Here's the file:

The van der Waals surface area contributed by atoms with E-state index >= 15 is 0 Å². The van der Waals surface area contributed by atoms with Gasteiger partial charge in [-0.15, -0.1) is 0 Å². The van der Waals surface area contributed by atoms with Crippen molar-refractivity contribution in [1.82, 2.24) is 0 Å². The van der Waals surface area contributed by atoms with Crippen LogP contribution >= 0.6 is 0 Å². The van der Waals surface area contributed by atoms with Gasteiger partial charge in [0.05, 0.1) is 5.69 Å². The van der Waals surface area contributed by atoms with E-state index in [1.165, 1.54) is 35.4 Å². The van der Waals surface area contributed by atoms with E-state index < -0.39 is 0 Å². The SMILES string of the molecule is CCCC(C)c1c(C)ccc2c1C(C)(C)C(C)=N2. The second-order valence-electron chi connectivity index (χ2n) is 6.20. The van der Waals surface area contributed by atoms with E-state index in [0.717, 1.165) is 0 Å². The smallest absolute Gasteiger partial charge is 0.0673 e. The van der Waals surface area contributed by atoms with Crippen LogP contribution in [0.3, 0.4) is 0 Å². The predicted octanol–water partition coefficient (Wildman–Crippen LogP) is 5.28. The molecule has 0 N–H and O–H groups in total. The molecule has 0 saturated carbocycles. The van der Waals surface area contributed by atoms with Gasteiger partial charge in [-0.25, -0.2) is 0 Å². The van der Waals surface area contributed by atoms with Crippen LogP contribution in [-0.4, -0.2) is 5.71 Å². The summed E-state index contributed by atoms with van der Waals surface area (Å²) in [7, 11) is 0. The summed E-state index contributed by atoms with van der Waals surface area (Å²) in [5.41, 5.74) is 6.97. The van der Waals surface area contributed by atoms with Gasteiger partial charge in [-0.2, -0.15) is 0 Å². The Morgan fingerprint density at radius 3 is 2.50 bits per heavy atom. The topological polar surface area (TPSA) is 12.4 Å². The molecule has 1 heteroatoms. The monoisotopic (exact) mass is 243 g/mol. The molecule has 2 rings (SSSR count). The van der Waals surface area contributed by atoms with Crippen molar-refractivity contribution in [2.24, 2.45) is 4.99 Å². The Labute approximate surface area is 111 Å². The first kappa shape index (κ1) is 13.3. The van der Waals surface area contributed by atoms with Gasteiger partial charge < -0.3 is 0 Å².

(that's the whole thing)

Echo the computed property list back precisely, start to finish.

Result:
The van der Waals surface area contributed by atoms with E-state index >= 15 is 0 Å². The van der Waals surface area contributed by atoms with Gasteiger partial charge in [-0.15, -0.1) is 0 Å². The van der Waals surface area contributed by atoms with Crippen molar-refractivity contribution in [1.82, 2.24) is 0 Å². The van der Waals surface area contributed by atoms with Crippen LogP contribution >= 0.6 is 0 Å². The van der Waals surface area contributed by atoms with Gasteiger partial charge in [0.05, 0.1) is 5.69 Å². The van der Waals surface area contributed by atoms with E-state index in [1.165, 1.54) is 35.4 Å². The van der Waals surface area contributed by atoms with E-state index < -0.39 is 0 Å². The SMILES string of the molecule is CCCC(C)c1c(C)ccc2c1C(C)(C)C(C)=N2. The second-order valence-electron chi connectivity index (χ2n) is 6.20. The van der Waals surface area contributed by atoms with E-state index in [0.717, 1.165) is 0 Å². The smallest absolute Gasteiger partial charge is 0.0673 e. The van der Waals surface area contributed by atoms with Crippen LogP contribution in [0.3, 0.4) is 0 Å². The predicted octanol–water partition coefficient (Wildman–Crippen LogP) is 5.28. The molecule has 0 N–H and O–H groups in total. The molecule has 0 saturated carbocycles. The van der Waals surface area contributed by atoms with Gasteiger partial charge in [-0.25, -0.2) is 0 Å². The van der Waals surface area contributed by atoms with Crippen LogP contribution in [-0.4, -0.2) is 5.71 Å². The summed E-state index contributed by atoms with van der Waals surface area (Å²) in [7, 11) is 0. The summed E-state index contributed by atoms with van der Waals surface area (Å²) in [5.41, 5.74) is 6.97. The van der Waals surface area contributed by atoms with Gasteiger partial charge in [-0.2, -0.15) is 0 Å². The Morgan fingerprint density at radius 3 is 2.50 bits per heavy atom. The topological polar surface area (TPSA) is 12.4 Å². The molecule has 1 heteroatoms. The monoisotopic (exact) mass is 243 g/mol. The molecule has 2 rings (SSSR count). The van der Waals surface area contributed by atoms with Crippen molar-refractivity contribution in [2.24, 2.45) is 4.99 Å². The Labute approximate surface area is 111 Å². The first kappa shape index (κ1) is 13.3. The van der Waals surface area contributed by atoms with Gasteiger partial charge < -0.3 is 0 Å².